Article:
Thursday, April 22, 2010
Eastern Conference Quarterfinals, Game 4: Capitals 6 - Canadiens 3
Well, not quite match, but based on tonight’s 6-3 thumping of the Montreal Canadiens, you might be forgiven for thinking that “match” is only a couple of days away. It might have been a 2-2 game after 40 minutes, but the Caps, who outscored the Habs 5-3 in the third period of Games 1 through 3, outscored the Canadiens 4-1 in the third period tonight to cement the win and put their skate blades to the jugular of the Canadiens heading into Game 5 on Friday.
Tonight was a night for the top line to shine. Yes, the top line got empty net goals from Mike Knuble and Nicklas Backstrom, but overall the top line went 5-3-8, plus-10. The Canadiens simply had no answer to this. But even with the top line accounting for five goals and eight points, ten different players recorded points.
As much as the first line shown on the stat sheet, the fourth line of Matt Bradley, Boyd Gordon, and Jason Chimera had a whale of a game. A 1-2-3, plus-2 night doesn’t really tell the story for that trio. Gordon contributed eight wins in 12 faceoffs, and Bradley had four hits to tie for the team lead. Chimera delivered the game-winning goal by crashing the net and following up on a loose puck. It was once more a case of the superior depth of the Caps wearing the Canadiens down and making the third period their own.
-- Semyon Varlamov will not earn an NHL star of the night, but he should for the second period performance he had. Twenty saves on 21 shots. Allowing only one goal in three power play opportunities when the Canadiens could have taken control of the game.
-- 16 goals in the last 142 minutes of hockey. That works out to 6.75 goals per 60 minutes. Does Jacques Martin have another goaltender he’d like to try?
-- Montreal’s top line took it in the teeth again. Plekanec, Cammalleri, Kostitsyn went 1-0-1, minus-5. The series has largely boiled down to the significant talent and performance gap between the teams’ top lines.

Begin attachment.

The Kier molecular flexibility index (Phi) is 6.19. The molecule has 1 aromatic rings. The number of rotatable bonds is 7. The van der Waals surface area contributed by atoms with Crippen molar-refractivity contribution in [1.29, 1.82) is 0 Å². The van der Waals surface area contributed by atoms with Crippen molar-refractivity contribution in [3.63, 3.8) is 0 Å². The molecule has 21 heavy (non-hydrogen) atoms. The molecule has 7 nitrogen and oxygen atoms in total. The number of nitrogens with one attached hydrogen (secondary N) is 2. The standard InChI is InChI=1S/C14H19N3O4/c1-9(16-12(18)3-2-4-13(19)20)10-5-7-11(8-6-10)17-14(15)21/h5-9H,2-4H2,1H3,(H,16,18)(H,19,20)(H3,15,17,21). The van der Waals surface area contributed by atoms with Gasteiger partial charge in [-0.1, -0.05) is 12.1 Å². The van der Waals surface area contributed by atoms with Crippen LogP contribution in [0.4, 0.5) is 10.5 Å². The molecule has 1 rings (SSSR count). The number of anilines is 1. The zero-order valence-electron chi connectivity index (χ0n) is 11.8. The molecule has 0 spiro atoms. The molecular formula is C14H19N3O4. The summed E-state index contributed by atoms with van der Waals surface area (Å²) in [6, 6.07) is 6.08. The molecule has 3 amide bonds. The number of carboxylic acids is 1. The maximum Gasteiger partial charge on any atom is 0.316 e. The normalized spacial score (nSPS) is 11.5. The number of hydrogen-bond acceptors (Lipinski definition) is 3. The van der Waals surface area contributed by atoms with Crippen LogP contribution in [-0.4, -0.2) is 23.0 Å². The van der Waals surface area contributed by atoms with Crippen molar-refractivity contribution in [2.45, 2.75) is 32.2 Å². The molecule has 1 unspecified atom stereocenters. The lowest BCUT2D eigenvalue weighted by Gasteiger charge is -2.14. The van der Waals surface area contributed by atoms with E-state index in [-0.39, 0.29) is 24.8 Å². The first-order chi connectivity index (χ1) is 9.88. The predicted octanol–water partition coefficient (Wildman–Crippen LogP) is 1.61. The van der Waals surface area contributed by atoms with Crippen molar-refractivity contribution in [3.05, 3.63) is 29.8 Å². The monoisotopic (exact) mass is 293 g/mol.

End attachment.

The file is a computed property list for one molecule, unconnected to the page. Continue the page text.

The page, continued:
-- Gee… two empty net goals, and Ovechkin didn’t get either of them. Wonder what folks (read: Penguin fans) will complain about.
-- For all the worries about Washington’s defense and goaltending, and the fact that playoff hockey is played so much more tightly to the vest, this series has been played on Washington’s terms with respect to style. 38 more shots on goal makes for 158 in the series (39.5 a game).
-- The flip side of that is a bit disturbing, though, and that is the ability on the part of Montreal to get pucks to the net. The Canadiens missed only five shots all night, and the Caps blocked only 14 of the total 58 attempts on net. That is an awfully high percentage of shots (67.2) getting all the way through to Semyon Varlamov.
-- No player in the playoffs has launched as many shots on goal with so little success as Alexander Semin. Four shots on goal last night leaves him with 20 shots on goal for the playoffs and nothing to show for it. San Jose’s Patrick Marleau is next on the frustration meter with no goals on 15 shots.
-- The Caps finally got a power play goal (1-for-19 for the series), leaving Nashville and Buffalo as the only teams left having not scored a power play goal in the playoffs.
-- On the flip side, Montreal did get a power play goal, meaning that they have one in each game of the series. But the key there is that they have only one in each game of the series. Holding the Canadiens to that has allowed the series to be decided so far at five-on-five, and the Canadiens have not been able to compete successfully in those situations.